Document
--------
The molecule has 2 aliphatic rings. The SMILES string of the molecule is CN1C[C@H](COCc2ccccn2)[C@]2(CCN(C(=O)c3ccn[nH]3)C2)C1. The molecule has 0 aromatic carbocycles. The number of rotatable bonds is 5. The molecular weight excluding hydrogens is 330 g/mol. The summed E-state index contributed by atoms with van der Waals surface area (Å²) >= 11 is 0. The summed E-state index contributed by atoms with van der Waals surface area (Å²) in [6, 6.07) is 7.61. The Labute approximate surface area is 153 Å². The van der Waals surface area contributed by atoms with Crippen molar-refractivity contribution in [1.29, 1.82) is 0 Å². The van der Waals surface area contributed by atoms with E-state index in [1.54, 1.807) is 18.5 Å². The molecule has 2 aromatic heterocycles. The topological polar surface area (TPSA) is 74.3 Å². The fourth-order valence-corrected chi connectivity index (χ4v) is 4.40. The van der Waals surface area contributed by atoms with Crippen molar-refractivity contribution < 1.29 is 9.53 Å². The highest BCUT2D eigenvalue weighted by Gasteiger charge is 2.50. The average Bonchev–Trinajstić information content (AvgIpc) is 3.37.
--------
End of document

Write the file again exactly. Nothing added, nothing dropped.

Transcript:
The molecule has 2 aliphatic rings. The SMILES string of the molecule is CN1C[C@H](COCc2ccccn2)[C@]2(CCN(C(=O)c3ccn[nH]3)C2)C1. The molecule has 0 aromatic carbocycles. The number of rotatable bonds is 5. The molecular weight excluding hydrogens is 330 g/mol. The summed E-state index contributed by atoms with van der Waals surface area (Å²) >= 11 is 0. The summed E-state index contributed by atoms with van der Waals surface area (Å²) in [6, 6.07) is 7.61. The Labute approximate surface area is 153 Å². The van der Waals surface area contributed by atoms with Crippen molar-refractivity contribution in [1.29, 1.82) is 0 Å². The van der Waals surface area contributed by atoms with E-state index in [1.54, 1.807) is 18.5 Å². The molecule has 2 aromatic heterocycles. The topological polar surface area (TPSA) is 74.3 Å². The fourth-order valence-corrected chi connectivity index (χ4v) is 4.40. The van der Waals surface area contributed by atoms with Crippen molar-refractivity contribution < 1.29 is 9.53 Å². The highest BCUT2D eigenvalue weighted by Gasteiger charge is 2.50. The average Bonchev–Trinajstić information content (AvgIpc) is 3.37.